Dilichukwu Onyedinma, was appointed by the NFF in October (2014) as deputy head of Fair play and Ethics, and is the person who caused international controversy with her campaign to drive lesbians out of Nigerian football a year ago when she stated: “Yeah, we don’t tolerate lesbianism and we always discuss it whenever we meet. We always warn clubs and club chairmen, to please tell their players to desist from it, because any player that we pick for national competitions, and we hear a little story that is involved in that, we disqualify the player.” 

As of yet nothing has been explained as to how Onyedinma’s views and discriminatory actions can be reconciled with her duties as deputy head of the NFF Committee of Ethics and Fair Play and Article Three of the FIFA Statutes which aim to abolish all forms of discrimination in football.
FIFA : “Discrimination of any kind against a Country, private person or group of people on account of race, skin colour, ethnic, national or social origin, gender, language, religion, political opinion or any other opinion, wealth, birth or any other status, sexual orientation or any other reason is strictly prohibited and punishable by suspension or expulsion.”

Is it not now time for FIFA to take a zero tolerance towards member countries and their employees who are seen to be discriminatory on many occasions and bring in sanctions against these people and ultimately the country FA’s and ban them from competing on the world’s greatest stage in football of a World Cup Finals?

Wednesday, November 26, 2014

PROGRAMME NOTES (which did not make print) by our patron EDWARD LORD


Inclusion in Football: Fans must demand better of the FA


On the eve of one of the most important days in the history of women’s football in England, the game’s governing body is yet again mired in a discrimination related scandal. A Championship club chairman is facing an investigation for making racist and antisemitic statements whilst defending his decision to appoint Malky Mackay, a manager already under review by the FA for his own sexist, racist, homophobic, and antisemitic remarks in emails and text messages.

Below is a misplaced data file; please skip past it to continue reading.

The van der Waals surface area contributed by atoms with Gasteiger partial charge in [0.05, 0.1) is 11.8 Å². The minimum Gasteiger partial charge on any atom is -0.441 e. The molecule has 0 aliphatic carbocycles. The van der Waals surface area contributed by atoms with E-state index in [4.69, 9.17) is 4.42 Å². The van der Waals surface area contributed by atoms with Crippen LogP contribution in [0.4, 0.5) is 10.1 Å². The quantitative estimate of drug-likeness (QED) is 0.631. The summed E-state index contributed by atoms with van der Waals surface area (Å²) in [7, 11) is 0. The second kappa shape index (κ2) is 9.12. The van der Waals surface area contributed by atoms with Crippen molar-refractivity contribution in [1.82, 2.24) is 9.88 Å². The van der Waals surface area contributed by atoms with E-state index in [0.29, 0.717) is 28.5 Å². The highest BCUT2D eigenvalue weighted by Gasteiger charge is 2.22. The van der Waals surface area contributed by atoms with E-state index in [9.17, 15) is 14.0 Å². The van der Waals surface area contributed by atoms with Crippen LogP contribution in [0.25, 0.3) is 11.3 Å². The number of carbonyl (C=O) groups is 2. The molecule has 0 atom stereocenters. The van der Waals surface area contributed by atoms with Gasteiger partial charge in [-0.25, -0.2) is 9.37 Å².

The question is, will the FA find the courage to take action in these cases or will they, once again, fail to tackle misconduct on the part of senior figures in the game?
In the programme for tomorrow morning’s ‘Just a Ball Game’? England Fans FC match, ahead of the England v Germany women’s fixture at Wembley, I have written on the need for football supporters to speak out and demand that the Football Association charge everyone, including leaders at club, league or FA level, who commits discriminatory misconduct.
“As a Patron of ‘Just a Ball Game’? it is a privilege to have been invited to join you at this fans’ match before today’s historic game at Wembley, the first time that England Women have been allowed to play on the hallowed turf of our national stadium.
My own current involvement in football administration came partly as a result of following the GB women’s team at each of their fixtures during the London 2012 Olympic Games. Throughout that tournament I pestered the FA’s then chairman and chief executive to build the momentum created around the women’s game in the Olympics, including holding a follow-up England match at Wembley.
Whilst it has taken over two years since London 2012 to bring about this momentous day, the FA has made some significant steps to enhance the women’s game, including significant new investment through the Game Changer strategy. That has brought about greater media and commercial presence both through and beyond the Women’s Super League. The leadership of FA National Game Director Kelly Simmons and her colleagues and their determination to build up women’s football in England deserves our thanks and congratulations.
Unfortunately though, the FA’s commitment to women in football has fallen short in certain areas, as I have had to point out repeatedly in the media this year. Sexism still exists at the highest level in football and the FA as regulator seems incapable of addressing that, let alone the racism or anti-LGBT discrimination that remains highly prevalent in our sport. There is absolutely no excuse not to charge a senior FA or league official with bringing the game into disrepute when they are sexist, racist, or homophobic. Anyone who commits discriminatory misconduct should face disciplinary sanctions, not just easy targets like players and coaches.
As football fans, we should all demand better of the Football Association. Whether you are a woman, a disabled person, part of the LGBT community, someone who is black or asian, or simply an ally of diversity, use your voice to call on the FA to effectively tackle discrimination in the game. Write to Greg Dyke the FA Chairman or to your County FA representative on the FA Council, petitioning them to respond properly when senior figures in football misbehave.
Football is our game, our passion, and an important part of all of our lives. Let’s be clear with those who administer the game that we won’t tolerate intolerance or discrimination. Let’s celebrate diversity and cheer on our teams at today’s matches.”
I encourage everyone who cares about making football truly inclusive to email Greg Dyke on, demanding that the FA tackles prejudice at every level of the game.
Edward Lord is Chair of the London FA Inclusion Advisory Group, a Patron of LGBT  football campaign ‘Just a Ball Game’?, a Stonewall Ambassador and Role Model, and a former member of the Football Association’s Inclusion Advisory Board.

Sunday, November 09, 2014